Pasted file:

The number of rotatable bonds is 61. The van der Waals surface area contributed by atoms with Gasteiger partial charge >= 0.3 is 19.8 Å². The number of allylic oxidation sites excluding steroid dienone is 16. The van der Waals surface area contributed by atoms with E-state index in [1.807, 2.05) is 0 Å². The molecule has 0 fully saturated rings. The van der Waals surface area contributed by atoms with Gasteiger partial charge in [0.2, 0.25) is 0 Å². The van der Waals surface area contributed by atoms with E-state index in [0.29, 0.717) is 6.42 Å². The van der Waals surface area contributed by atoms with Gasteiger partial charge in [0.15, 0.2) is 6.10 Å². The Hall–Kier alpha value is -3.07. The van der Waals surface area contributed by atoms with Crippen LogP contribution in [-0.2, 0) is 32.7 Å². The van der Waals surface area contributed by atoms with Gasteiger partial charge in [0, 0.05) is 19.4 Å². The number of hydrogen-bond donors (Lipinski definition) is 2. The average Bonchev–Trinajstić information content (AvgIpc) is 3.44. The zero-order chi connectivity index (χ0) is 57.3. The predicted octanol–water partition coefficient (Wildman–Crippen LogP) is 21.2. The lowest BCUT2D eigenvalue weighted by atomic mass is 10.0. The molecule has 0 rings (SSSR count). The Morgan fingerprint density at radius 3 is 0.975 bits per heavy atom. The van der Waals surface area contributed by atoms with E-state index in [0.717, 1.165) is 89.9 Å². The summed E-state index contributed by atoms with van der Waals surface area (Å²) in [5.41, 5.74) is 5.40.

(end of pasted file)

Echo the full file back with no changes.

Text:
The number of rotatable bonds is 61. The van der Waals surface area contributed by atoms with Gasteiger partial charge >= 0.3 is 19.8 Å². The number of allylic oxidation sites excluding steroid dienone is 16. The van der Waals surface area contributed by atoms with E-state index in [1.807, 2.05) is 0 Å². The molecule has 0 fully saturated rings. The van der Waals surface area contributed by atoms with Gasteiger partial charge in [0.2, 0.25) is 0 Å². The van der Waals surface area contributed by atoms with E-state index in [0.29, 0.717) is 6.42 Å². The van der Waals surface area contributed by atoms with Gasteiger partial charge in [0.15, 0.2) is 6.10 Å². The Hall–Kier alpha value is -3.07. The van der Waals surface area contributed by atoms with Crippen LogP contribution in [-0.2, 0) is 32.7 Å². The van der Waals surface area contributed by atoms with Gasteiger partial charge in [0, 0.05) is 19.4 Å². The number of hydrogen-bond donors (Lipinski definition) is 2. The average Bonchev–Trinajstić information content (AvgIpc) is 3.44. The zero-order chi connectivity index (χ0) is 57.3. The predicted octanol–water partition coefficient (Wildman–Crippen LogP) is 21.2. The lowest BCUT2D eigenvalue weighted by atomic mass is 10.0. The molecule has 0 rings (SSSR count). The Morgan fingerprint density at radius 3 is 0.975 bits per heavy atom. The van der Waals surface area contributed by atoms with E-state index in [0.717, 1.165) is 89.9 Å². The summed E-state index contributed by atoms with van der Waals surface area (Å²) in [5.41, 5.74) is 5.40.